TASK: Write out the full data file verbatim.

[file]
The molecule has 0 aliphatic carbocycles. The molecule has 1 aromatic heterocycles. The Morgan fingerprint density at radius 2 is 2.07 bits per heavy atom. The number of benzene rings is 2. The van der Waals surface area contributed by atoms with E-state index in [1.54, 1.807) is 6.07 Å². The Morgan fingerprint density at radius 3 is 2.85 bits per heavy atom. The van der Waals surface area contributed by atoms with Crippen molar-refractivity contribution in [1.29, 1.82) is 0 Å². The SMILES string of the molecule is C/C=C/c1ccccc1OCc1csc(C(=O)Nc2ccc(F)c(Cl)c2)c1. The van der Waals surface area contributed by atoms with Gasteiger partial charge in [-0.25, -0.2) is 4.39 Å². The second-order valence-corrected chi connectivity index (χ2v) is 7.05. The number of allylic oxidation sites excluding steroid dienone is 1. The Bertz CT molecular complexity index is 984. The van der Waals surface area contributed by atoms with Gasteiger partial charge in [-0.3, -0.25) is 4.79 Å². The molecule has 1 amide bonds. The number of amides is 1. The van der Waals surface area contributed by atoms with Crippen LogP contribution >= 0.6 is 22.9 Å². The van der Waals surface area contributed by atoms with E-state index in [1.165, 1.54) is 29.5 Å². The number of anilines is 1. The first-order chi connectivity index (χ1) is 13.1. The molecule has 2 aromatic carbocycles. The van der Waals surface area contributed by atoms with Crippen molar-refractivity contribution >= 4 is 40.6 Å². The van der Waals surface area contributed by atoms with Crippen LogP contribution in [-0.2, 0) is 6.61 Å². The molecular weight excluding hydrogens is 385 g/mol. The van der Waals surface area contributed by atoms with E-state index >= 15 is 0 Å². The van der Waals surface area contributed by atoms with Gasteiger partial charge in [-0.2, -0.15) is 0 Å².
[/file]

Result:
The molecule has 0 aliphatic carbocycles. The molecule has 1 aromatic heterocycles. The Morgan fingerprint density at radius 2 is 2.07 bits per heavy atom. The number of benzene rings is 2. The van der Waals surface area contributed by atoms with E-state index in [1.54, 1.807) is 6.07 Å². The Morgan fingerprint density at radius 3 is 2.85 bits per heavy atom. The van der Waals surface area contributed by atoms with Crippen molar-refractivity contribution in [1.29, 1.82) is 0 Å². The SMILES string of the molecule is C/C=C/c1ccccc1OCc1csc(C(=O)Nc2ccc(F)c(Cl)c2)c1. The van der Waals surface area contributed by atoms with Gasteiger partial charge in [-0.25, -0.2) is 4.39 Å². The second-order valence-corrected chi connectivity index (χ2v) is 7.05. The number of allylic oxidation sites excluding steroid dienone is 1. The Bertz CT molecular complexity index is 984. The van der Waals surface area contributed by atoms with Gasteiger partial charge in [-0.3, -0.25) is 4.79 Å². The molecule has 1 amide bonds. The number of amides is 1. The van der Waals surface area contributed by atoms with Crippen LogP contribution >= 0.6 is 22.9 Å². The van der Waals surface area contributed by atoms with E-state index in [1.165, 1.54) is 29.5 Å². The number of anilines is 1. The first-order chi connectivity index (χ1) is 13.1. The molecule has 2 aromatic carbocycles. The van der Waals surface area contributed by atoms with Crippen molar-refractivity contribution >= 4 is 40.6 Å². The van der Waals surface area contributed by atoms with Crippen LogP contribution in [-0.2, 0) is 6.61 Å². The molecular weight excluding hydrogens is 385 g/mol. The van der Waals surface area contributed by atoms with E-state index >= 15 is 0 Å². The van der Waals surface area contributed by atoms with Gasteiger partial charge in [-0.2, -0.15) is 0 Å².